Feline Body Language

Understanding Your Cat’s Body Language

 

By Guest Author Amy Fowler

 

Just like people, cats all have different personalities. Even if yours is a purebred known for its calm demeanor, he or she can turn out to be skittish. Like a first-time parent learning to pick up on the nonverbal cues of their newborn, you can learn how to “read” your cat’s body language.

Reading Their Body Language

Unlike dogs that travel in packs, wild cats often go a long time before seeing another of their kind, so they don’t really need to communicate visually. When two cats meet, however, they convey messages to each other through their body movements.  By properly interpreting those signals, you can learn how to best handle your cat.

What Does my Cat’s Movement Mean?

Your cat’s hair, tail, eyes, ears and stance can tell you a lot, if you know what their signals mean. It can be hard to decode the body language of cats, simply because it’s meant as a way to communicate with other felines. Signs of aggression or fear can be misconstrued as excitement because the behaviors look similar to the untrained eye—most of us also assume that cats have body language like dogs, when it’s usually exactly the opposite. Below you’ll find more information on the various nonverbal cues your cat uses:

  • His or her tail is used like a signal flag. A happy and relaxed cat’s tail will be down. You may think that a wagging tail means a happy cat, but in fact, it means that he or she is upset. Generally, if they’re just moving the tip, they’re only slightly aggravated; for instance they’re hungry or just want to be left alone. If the whole tail is moving, and quickly, this signals that the cat feels threatened.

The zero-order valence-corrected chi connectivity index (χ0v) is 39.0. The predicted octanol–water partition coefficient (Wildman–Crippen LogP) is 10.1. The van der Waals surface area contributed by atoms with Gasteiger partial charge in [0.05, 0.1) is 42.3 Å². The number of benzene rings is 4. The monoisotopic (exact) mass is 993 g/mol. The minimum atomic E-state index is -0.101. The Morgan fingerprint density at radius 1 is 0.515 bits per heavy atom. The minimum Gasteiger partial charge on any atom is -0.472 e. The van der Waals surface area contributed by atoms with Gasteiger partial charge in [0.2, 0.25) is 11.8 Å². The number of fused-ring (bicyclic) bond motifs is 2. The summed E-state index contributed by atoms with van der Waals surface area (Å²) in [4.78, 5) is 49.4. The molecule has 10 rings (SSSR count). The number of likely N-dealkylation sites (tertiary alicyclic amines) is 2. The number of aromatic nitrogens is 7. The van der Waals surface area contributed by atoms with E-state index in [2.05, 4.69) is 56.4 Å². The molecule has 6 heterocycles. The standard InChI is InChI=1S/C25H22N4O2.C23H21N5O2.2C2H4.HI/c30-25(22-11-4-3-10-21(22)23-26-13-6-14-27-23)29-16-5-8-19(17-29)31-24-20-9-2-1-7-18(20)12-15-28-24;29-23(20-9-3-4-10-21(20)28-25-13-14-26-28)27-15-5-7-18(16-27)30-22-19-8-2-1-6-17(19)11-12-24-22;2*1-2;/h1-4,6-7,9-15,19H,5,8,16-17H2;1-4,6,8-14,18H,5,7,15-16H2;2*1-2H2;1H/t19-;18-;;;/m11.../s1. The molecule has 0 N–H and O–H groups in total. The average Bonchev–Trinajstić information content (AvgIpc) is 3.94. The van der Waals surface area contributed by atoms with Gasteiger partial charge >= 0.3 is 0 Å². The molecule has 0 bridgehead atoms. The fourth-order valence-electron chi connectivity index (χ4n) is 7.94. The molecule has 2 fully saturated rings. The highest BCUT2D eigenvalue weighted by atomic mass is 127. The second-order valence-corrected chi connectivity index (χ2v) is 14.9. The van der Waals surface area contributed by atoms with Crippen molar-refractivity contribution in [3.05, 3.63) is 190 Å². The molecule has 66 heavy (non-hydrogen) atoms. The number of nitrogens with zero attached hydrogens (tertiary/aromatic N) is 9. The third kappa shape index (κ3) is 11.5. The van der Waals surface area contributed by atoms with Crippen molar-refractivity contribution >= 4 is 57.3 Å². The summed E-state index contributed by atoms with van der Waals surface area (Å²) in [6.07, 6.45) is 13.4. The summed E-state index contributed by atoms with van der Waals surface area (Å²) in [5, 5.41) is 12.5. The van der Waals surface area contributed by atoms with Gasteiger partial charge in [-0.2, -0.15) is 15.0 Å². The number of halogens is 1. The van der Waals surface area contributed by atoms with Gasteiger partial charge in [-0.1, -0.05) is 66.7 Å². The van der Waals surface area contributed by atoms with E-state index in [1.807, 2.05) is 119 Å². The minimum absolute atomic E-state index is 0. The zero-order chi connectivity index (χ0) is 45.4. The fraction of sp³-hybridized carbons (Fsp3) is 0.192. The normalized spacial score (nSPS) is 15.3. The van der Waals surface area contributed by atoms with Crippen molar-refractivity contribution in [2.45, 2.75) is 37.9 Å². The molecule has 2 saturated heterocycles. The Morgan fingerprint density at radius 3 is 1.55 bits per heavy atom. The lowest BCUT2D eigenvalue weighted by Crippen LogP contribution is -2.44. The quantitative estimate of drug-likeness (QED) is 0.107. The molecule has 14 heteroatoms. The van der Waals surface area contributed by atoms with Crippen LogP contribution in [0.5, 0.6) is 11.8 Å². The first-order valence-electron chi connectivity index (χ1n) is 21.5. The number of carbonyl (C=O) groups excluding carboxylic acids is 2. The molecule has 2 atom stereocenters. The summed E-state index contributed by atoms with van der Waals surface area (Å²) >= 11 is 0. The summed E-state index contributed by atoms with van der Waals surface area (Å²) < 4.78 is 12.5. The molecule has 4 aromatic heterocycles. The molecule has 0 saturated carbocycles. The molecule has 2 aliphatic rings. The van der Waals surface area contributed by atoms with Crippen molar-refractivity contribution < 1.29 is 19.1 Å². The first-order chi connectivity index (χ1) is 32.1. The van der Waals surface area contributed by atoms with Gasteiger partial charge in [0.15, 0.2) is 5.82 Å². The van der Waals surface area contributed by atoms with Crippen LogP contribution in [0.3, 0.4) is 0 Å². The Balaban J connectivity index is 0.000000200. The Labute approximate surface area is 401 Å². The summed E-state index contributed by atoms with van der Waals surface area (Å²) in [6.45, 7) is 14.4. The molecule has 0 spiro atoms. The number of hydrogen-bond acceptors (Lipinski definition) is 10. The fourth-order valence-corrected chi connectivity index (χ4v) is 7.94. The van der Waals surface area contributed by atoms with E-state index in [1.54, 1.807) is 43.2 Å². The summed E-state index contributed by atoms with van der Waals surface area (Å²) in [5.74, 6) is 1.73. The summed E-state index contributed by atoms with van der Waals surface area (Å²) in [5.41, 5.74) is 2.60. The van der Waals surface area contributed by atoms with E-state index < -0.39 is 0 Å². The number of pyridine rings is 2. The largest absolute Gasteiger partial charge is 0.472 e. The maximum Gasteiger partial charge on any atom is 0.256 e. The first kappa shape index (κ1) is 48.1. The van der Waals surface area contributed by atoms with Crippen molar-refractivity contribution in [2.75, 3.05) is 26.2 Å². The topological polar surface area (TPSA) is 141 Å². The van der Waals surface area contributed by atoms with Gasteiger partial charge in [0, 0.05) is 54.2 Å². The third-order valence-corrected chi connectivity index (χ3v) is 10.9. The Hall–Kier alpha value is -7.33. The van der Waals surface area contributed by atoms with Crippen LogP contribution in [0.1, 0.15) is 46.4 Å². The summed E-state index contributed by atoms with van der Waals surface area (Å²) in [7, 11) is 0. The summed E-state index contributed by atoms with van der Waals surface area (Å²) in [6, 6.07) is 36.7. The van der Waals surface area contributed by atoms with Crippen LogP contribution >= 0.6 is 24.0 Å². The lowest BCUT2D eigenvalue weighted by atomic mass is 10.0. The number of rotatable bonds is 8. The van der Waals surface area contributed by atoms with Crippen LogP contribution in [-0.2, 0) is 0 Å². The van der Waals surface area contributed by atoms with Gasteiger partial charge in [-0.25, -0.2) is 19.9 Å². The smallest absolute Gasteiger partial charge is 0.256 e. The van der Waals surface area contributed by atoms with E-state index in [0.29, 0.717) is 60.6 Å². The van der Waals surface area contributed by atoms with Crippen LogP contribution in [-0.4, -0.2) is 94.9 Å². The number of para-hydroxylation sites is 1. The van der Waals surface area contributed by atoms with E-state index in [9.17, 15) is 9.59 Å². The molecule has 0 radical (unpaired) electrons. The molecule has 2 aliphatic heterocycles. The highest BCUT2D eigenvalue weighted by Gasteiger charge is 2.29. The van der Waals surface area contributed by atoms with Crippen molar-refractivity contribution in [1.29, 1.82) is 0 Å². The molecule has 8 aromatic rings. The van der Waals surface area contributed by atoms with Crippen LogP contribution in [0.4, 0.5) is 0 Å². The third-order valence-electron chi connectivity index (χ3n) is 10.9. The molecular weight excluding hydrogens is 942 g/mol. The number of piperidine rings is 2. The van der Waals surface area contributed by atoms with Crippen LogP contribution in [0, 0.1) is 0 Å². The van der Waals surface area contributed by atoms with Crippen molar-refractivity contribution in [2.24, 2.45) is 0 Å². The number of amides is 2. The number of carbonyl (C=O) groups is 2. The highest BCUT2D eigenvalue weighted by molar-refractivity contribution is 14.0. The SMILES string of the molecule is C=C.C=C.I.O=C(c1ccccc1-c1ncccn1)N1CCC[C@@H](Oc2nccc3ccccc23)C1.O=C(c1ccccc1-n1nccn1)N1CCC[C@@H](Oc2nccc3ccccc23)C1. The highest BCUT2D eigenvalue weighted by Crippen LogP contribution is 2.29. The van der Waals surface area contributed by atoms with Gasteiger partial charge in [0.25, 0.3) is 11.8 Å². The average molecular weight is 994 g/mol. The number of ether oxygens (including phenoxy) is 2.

• Cats like to cuddle, but on their terms only. They’ll greet you with a cheek rub, but let them initiate. One cat may blink at another as a form of greeting, but they very rarely stare; if you stare at your cat, he or she will freeze and then look away.
  • If your cat is curled up, he or she is either content or cold. Sick cats usually don’t curl up though; they lie in whatever position takes the least energy to maintain.
  • If your cat is scanning the area with pricked ears, they’re tuning in on potential threats. A scared feline may arch its back and bare its teeth, raising its tail and the hair on its back. If you see your cat like this, don’t try to “cuddle” them out of it—just stay out of their way!

Very few cats are born aggressive, but even the sweetest-tempered kitty may scratch if they’re overstimulated or annoyed. Teeth and claws can be dangerous, so take your cat’s cues seriously. Don’t let small children tug on or carry your cat around like a baby doll—most cats don’t like to be handled roughly or confined. Knowing how to read your cat’s body language can make it a lot easier to build a friendship that lasts for life.

Attached Images: License: Creative Commons image source

Guest post by Amy Fowler, on behalf of House of Paws; specialists in luxury dog beds for dogs of all sizes. Find out more here, or visit their sale section by clicking here.

Please visit my web site at Pet Portraits by Deena and see the many portraits I have painted.  10% of proceeds goes to support CorgiAid.